Edward Jones and Commonwealth Financial Network were ranked top firms by advisors in J.D. Power and Associates 2012 U.S. Financial Advisor Satisfaction Study.

Jones was rated the best firm for employee advisors, while Commonwealth was ranked No. 1 by independent advisors. For independent advisors, the runners-up were Cambridge Investment Research and Raymond James Financial Services, while Raymond James & Associates and UBS Financial Services came in second and third, respectively, among employees.


The leading factor for advisors was positive brand image, according to the study.  “As investor confidence grows and perceptions of wealth management firms improves, so do advisor perceptions of their firm, particularly among independent advisors,” the study reported.

“The more we looked into it, the more we found how important brand image was,” Craig Martin, director of investment services at J.D. Power, said in an interview. “The customer’s perception of the firm has a direct effect on the advisor’s success. There’s definitely a balance in terms of satisfaction  between the qualities of the firm and how much money advisors can make.”


But financial services firms should be on notice: Almost a third of respondents (31%) are indifferent toward their firm or broker-dealer, the survey found, making them at risk for changing firms. That lack of satisfaction was higher among employee advisors (36%); a lower 23% of independent advisors were indifferent.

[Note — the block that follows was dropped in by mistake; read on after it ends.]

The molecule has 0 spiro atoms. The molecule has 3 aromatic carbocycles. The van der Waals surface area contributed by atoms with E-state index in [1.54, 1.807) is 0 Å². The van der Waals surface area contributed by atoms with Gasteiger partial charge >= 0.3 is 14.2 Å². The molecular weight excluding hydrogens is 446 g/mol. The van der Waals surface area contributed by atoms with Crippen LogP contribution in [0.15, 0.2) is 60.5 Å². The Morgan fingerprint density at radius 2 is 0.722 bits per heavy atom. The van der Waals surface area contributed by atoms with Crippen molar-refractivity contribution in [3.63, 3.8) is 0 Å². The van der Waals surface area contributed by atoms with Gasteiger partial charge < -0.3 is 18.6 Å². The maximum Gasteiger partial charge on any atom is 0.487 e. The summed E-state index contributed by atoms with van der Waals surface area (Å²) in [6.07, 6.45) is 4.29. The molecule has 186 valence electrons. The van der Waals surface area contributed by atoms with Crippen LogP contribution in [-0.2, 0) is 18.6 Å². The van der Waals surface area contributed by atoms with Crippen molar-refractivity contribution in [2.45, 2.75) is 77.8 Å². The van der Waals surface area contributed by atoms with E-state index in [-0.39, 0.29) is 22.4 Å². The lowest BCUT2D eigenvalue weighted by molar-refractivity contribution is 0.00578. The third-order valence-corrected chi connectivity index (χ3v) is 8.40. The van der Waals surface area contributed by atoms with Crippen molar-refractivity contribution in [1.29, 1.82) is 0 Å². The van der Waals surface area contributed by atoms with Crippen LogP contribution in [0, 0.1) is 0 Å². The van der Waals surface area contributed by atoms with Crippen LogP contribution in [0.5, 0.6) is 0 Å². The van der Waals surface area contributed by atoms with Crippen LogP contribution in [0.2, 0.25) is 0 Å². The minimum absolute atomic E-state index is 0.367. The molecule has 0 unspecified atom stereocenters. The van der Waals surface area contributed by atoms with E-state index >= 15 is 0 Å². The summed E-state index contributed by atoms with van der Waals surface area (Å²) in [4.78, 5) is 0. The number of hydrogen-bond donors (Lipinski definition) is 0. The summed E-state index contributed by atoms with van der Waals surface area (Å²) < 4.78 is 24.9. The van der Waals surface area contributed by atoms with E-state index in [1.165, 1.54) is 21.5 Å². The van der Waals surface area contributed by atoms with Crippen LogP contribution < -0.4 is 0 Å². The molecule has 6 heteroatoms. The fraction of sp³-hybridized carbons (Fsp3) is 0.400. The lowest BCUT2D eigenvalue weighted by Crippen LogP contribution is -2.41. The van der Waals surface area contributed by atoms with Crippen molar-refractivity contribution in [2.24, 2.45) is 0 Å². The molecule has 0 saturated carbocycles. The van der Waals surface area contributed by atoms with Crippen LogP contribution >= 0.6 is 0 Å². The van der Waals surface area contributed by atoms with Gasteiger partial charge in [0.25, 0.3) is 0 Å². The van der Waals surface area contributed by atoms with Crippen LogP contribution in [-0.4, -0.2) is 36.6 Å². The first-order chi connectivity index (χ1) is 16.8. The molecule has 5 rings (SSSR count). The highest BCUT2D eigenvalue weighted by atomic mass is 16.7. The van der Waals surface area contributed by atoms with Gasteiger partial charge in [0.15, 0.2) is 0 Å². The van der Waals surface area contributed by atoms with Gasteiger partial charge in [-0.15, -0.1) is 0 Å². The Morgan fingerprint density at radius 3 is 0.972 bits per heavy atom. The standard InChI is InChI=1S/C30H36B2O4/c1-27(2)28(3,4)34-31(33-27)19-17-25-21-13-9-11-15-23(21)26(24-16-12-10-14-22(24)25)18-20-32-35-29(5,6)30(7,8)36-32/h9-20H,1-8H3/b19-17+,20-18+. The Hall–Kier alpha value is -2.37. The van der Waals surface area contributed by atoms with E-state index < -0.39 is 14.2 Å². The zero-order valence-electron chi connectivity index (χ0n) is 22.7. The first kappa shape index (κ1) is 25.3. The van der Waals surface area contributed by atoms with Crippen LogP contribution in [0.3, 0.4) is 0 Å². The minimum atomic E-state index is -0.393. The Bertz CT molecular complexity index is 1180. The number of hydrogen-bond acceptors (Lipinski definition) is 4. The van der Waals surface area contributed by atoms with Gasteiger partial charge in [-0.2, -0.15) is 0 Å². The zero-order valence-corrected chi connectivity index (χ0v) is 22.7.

The study found nine key drivers of independent advisor satisfaction, in order of importance: firm performance; people; contact; job duties; compensation; technology; products and offerings to clients; and services and support offered to financial advisors.

Among employee advisors, critical drivers of satisfaction (in order of importance) were firm performance; compensation; contact; people; job duties; work environment; products and offerings to clients; technology; and services and support offered to financial advisors. 

Firms included in the survey must pay J.D. Power, a business unit of The McGraw-Hill Companies, a licensing fee if they want to use survey results for marketing purposes, Martin said.

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